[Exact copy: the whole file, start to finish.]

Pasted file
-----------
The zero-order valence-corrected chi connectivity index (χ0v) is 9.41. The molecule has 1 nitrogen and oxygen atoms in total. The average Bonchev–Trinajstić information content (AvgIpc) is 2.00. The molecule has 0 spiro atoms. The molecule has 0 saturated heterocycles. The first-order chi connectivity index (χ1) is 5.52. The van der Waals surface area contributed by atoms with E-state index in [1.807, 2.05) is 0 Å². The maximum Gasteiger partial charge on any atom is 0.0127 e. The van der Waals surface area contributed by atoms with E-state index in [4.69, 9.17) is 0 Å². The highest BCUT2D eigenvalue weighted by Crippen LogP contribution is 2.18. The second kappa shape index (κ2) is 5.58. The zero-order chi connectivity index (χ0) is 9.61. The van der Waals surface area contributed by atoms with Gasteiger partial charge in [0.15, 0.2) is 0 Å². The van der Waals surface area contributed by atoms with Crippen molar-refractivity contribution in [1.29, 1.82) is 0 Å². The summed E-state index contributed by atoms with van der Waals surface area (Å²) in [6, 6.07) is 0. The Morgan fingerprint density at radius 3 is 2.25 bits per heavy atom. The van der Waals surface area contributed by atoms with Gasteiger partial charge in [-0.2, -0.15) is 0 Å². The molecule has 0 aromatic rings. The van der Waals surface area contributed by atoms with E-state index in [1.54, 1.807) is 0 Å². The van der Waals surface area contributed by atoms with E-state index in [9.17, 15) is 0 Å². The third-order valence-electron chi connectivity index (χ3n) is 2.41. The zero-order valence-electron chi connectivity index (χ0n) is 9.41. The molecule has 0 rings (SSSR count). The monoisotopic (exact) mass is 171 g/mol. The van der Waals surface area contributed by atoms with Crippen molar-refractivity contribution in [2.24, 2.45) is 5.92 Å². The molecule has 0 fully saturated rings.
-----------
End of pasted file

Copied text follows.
The zero-order valence-corrected chi connectivity index (χ0v) is 9.41. The molecule has 1 nitrogen and oxygen atoms in total. The average Bonchev–Trinajstić information content (AvgIpc) is 2.00. The molecule has 0 spiro atoms. The molecule has 0 saturated heterocycles. The first-order chi connectivity index (χ1) is 5.52. The van der Waals surface area contributed by atoms with E-state index in [1.807, 2.05) is 0 Å². The maximum Gasteiger partial charge on any atom is 0.0127 e. The van der Waals surface area contributed by atoms with E-state index in [4.69, 9.17) is 0 Å². The highest BCUT2D eigenvalue weighted by Crippen LogP contribution is 2.18. The second kappa shape index (κ2) is 5.58. The zero-order chi connectivity index (χ0) is 9.61. The van der Waals surface area contributed by atoms with Gasteiger partial charge in [0.15, 0.2) is 0 Å². The van der Waals surface area contributed by atoms with Crippen molar-refractivity contribution in [1.29, 1.82) is 0 Å². The summed E-state index contributed by atoms with van der Waals surface area (Å²) in [6, 6.07) is 0. The Morgan fingerprint density at radius 3 is 2.25 bits per heavy atom. The van der Waals surface area contributed by atoms with Gasteiger partial charge in [-0.2, -0.15) is 0 Å². The molecule has 0 aromatic rings. The van der Waals surface area contributed by atoms with E-state index in [1.54, 1.807) is 0 Å². The van der Waals surface area contributed by atoms with E-state index in [9.17, 15) is 0 Å². The third-order valence-electron chi connectivity index (χ3n) is 2.41. The zero-order valence-electron chi connectivity index (χ0n) is 9.41. The molecule has 0 rings (SSSR count). The monoisotopic (exact) mass is 171 g/mol. The van der Waals surface area contributed by atoms with Crippen molar-refractivity contribution in [2.24, 2.45) is 5.92 Å². The molecule has 0 fully saturated rings.